She spoke on the subtleties of black’s 7…Nbd7?! which she stated was inferior to 7…0-0 since on 8.a4! since Nb6 is met by 9.a5 Nbxd5 10.Bb5+ and black has to play 10…Kf8. Thus, after 7…Nbd7 8.a4! a5 white had prepared the positional idea of 14.d6! with play on the light squares. Foisor tried to find counterplay by sacking an exchange but Krush was able to maintain a grip on her advantage and got the point.

    In Goletiani-Baginskaite, black played 32…Kf7 after which white found a winning maneuver after 33.Qb7!

    Goletiani-Baginskaite was a see-saw battle headed for a draw, but it appears that this game also saw an oversight. Baginskaite made a weakness with 29…f6 which meant her light squares were weakened and Kg8 exposed. This could spell trouble with the far-reaching powers of the white queen. Sure enough, Baginskaite played 32…Kf7 which lost a piece to the finesse of 33.Qb7 Qe7? (33…Qb8 34.Qd5+ with a winning initiative) 34.Bb4! Qd7 35.Ba5 netting the piece.

    Alisa Melekhina redeemed her three previous championship losses against Iryna Zenyuk by holding a draw in the final stages. Zenyuk was a pawn up but could not avoid endless harassment of the black queen. The marathon game of the round was Abrahamyan-Ni who both ended in a time scramble.

    Out of a Benko Gambit, black uncharacteristically had the extra queenside pawn. While the white rook was frantically trying to keep the black pawns at bay, white’s king decided to take an improbable stroll up the board to h7! This nearly allowed black to gain a winning initiative, but white’s lone rook remained active and held the balance.

    Link: https://www.uschesschamps.com/

  3. Round #2
    (Wednesday, 9 May 2012)

    A tamer second round… $64,000 is safe.

    Yasser Seirawan – Robert Hess, 0-1
    Alejandro Ramirez – Hikaru Nakamura, ½-½
    Ray Robson – Gata Kamsky, 1-0
    Alexander Onischuk – Aleksandr Lenderman, ½-½
    Gregory Kaidanov – Alexander Stripunsky, ½-½
    Varuzhan Akobian – Yury Shulman, ½-½

    The second round of the U.S. Championship was a shell of the pyromaniacal first round. There were two decisive games, but the chances for 11-0 and $64,000 bonus were squashed when all of the players with one point drew.

    Seirawan-Hess (round 2)

    Yasser Seirawan had an interesting struggle against Robert Hess. Then something went horribly wrong. Photo by CCSCSL.

    Robert Hess got into the winner’s circle beating Yasser Seirawan. Hess played actively in the Queen’s Indian after white decided to castle to a weakened queenside. Seirawan seemed to toss a pawn with 18.Rd2? which was met with 18…Rxg4. After that, Black wasted no time probing white’s position. White entered an endgame with several weak pawns and eventually the position collapsed as black starting picking them off.

    Robson-Kamsky (round 2)

    Gata Kamsky (right) had a surprise prepared for the young phenom Ray Robson. Would he pass the test? Photo by CCSCSL.

    Gata Kamsky played 1.e4 c5 2.Nf3 b6!? against Ray Robson. The ensuing game turned out to be rather exciting with an opposite-wing attack, but neither side held a decisive attack.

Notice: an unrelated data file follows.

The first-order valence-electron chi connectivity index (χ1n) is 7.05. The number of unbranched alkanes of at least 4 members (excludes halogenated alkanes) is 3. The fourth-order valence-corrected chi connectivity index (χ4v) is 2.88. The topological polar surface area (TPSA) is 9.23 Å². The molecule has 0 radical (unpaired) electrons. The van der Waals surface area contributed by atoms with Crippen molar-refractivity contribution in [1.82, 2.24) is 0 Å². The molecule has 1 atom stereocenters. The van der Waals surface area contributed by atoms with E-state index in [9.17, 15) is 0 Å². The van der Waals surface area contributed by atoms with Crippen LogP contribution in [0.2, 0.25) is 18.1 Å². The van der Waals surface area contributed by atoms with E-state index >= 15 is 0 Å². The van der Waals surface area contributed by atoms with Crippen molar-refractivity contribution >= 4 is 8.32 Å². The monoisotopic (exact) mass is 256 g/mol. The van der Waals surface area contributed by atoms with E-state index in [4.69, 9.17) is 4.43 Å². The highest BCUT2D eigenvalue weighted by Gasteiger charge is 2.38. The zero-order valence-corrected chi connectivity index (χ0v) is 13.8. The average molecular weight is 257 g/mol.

In Kaidanov-Stripunsky, white played 18.e5! and soon his pieces were swarming the board. Stripunsky was able to fight until the endgame, but could not avoid ceding his second consecutive loss.

    The only other decisive game was another loss for Alexander Stripunsky who lost in 11 moves yesterday. Unfortunately, he was unable to turn the tables against Gregory Kaidanov and appeared to cede the initiative after 18.e5! With white’s pieces dominating the board, black’s sacrificed his queen and was able to complicate the game a bit. Nevertheless, Kaidanov’s two bishops in the open board and extra pawn were more than enough.

    Alejandro Ramirez held a draw against Hikaru Nakamura after being outplayed in the middlegame. Nakamura’s exposed king provided Ramirez with counterchances. Akobian-Shulman and Onischuk-Lenderman were drawn as well.


    Tatev Abrahamyan – Alena Kats, 1-0
    Camilla Baginskaite – Anna Zatonskih, 0-1
    Sabina-Francesca Foisor – Rusudan Goletiani, 1-0
    Alisa Melekhina – Irina, Krush, ½-½
    Viktorija Ni – Iryna Zenyuk, 0-1

    Abrahamyan-Kats (round 2)

    WFM Alena Kats wanted to recover from her disastrous debut against Tatev Abrahamyan, but got lost in her preparation. Photo by CCSCSL.

    This round will not will many style points, but there were four decisive games. Tatev Abrahamyan totally crushed Alena Kats‘ Najdorf as the young Master appears overmatched thus far. Perhaps Kats’ overambitious 16…Qxd5 allowed white to gain winning initiative. In Baginskaite-Zatonskih, the game appeared to be settled in time pressure as white dropped an entire rook… albeit, in a losing position.

    Ni-Zenyuk (round 2)

    Ni-Zenyuk saw yet another Benko Gambit declined after which white ends up down a pawn! Irina Krush takes a stroll in between moves. Photo by CCSCSL.

    Viktorija Ni also blundered a piece to a dominant queen. Time pressure may have been a factor here as well. This was another Benko Gambit where Ni declined the pawn but ended up down a pawn. Maybe she should take the pawns! Rusudan Goletiani lost an improbable game against Sabina-Francesca Foiser after gaining a nice positional edge. Perhaps she got a bit too adventurous with 46…g5 and in less than ten moves, she walked into a mating net. The only draw scored was Melekhina-Krush, a hard-fought game out of the Rossolimo Sicilian. Krush was never in any danger.

    Link: https://www.uschesschamps.com/

  4. Round #3
    (Thursday, 10 May 2012)

    U.S. Championship continues “Gladiator Chess”

    Yury Shulman – Yasser Seirawan, 1-0
    Alexander Stripunsky – Varuzhan Akobian, 1-0
    Aleksandr Lenderman – Gregory Kaidanov, ½-½
    Gata Kamsky – Alexander Onischuk, 1-0
    Hikaru Nakamura – Ray Robson, 1-0